The Canal Zone Postal Service issued the 14-cent Gamboa-Before commemorative (Scott 130) of the Twenty-fifth Anniversary Series on August 15, 1939. The series includes eight 'before' and eight 'after' scenes of important Panama Canal areas and facilities.
The 14-cent stamp's outstanding feature is the Panama Railroad bridge over the Chagres River, 1913. In the center background, the earthen Gamboa Dike prevents the river from flowing into the canal prism. At right across the completed canal appears the area near Bas Obispo/Camp Elliott that appears on the 6- and 7-cent stamps of this series. Like most of the stamps in series, there was no defined use for the 14-cent stamp except in combination with others to pay postage on a letter or packet.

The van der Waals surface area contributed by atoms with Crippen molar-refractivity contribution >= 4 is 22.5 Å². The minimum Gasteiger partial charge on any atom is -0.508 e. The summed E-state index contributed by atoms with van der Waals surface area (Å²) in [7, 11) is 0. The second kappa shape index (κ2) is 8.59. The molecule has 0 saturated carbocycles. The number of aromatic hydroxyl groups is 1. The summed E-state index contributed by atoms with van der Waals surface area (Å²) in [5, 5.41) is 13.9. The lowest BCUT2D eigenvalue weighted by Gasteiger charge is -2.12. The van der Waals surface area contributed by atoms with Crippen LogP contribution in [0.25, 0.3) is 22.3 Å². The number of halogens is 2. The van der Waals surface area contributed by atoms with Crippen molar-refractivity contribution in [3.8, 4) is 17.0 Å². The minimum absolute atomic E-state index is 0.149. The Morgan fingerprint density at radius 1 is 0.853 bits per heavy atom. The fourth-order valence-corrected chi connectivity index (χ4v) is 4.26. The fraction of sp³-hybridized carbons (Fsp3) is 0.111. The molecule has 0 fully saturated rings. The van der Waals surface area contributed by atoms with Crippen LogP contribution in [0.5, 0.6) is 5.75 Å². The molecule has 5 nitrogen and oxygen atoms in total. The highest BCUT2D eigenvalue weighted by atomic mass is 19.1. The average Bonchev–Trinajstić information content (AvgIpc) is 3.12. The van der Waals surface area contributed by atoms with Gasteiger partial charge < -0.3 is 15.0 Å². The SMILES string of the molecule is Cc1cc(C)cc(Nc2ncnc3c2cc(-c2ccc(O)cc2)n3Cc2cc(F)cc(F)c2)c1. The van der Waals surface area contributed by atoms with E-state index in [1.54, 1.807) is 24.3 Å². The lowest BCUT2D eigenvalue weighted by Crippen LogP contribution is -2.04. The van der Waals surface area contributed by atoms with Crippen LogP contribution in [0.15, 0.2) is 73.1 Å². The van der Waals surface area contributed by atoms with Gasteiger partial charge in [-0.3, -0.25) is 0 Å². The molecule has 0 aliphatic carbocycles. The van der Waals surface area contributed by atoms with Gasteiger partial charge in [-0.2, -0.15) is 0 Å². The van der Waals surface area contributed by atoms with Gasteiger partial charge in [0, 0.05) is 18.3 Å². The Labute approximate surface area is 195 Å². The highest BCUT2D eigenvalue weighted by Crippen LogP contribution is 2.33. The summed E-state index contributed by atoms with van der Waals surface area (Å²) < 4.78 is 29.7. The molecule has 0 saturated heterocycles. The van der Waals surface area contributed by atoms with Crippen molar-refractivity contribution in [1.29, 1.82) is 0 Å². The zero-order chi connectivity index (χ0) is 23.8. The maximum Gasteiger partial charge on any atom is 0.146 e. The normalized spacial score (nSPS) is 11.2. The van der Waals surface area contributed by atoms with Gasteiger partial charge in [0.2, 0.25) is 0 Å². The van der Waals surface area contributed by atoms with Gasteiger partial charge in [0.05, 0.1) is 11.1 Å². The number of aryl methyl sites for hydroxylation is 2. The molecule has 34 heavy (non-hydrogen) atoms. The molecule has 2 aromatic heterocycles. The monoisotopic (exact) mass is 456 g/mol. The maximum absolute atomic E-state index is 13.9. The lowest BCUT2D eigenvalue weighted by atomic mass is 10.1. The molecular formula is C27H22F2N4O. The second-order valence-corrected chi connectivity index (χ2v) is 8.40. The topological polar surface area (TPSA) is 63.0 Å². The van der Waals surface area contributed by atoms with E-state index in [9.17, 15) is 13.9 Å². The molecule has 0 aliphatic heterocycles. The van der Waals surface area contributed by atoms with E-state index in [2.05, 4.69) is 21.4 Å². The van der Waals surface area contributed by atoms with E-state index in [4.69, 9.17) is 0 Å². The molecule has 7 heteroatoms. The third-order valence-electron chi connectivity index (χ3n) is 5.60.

Only two stamps in this series sold fewer copies than the 37,365 sold of the 14-cent value. On April 12, 1941, the Canal Zone postal authorities burned the remaining 262,635, which had been withdrawn from sale earlier that year.
Collectors retained many 14-cent stamps. They also used significant numbers on first day covers and on cacheted envelopes prepared by dozens of artists on the Isthmus and the United States. Non-philatelic covers rarely appear, though some appear with a 1-cent stamp to pay the fifteen-cent airmail rate to the US; others were used by the Canal Zone Philatelic Agency to mail packets of stamps it had sold to collectors.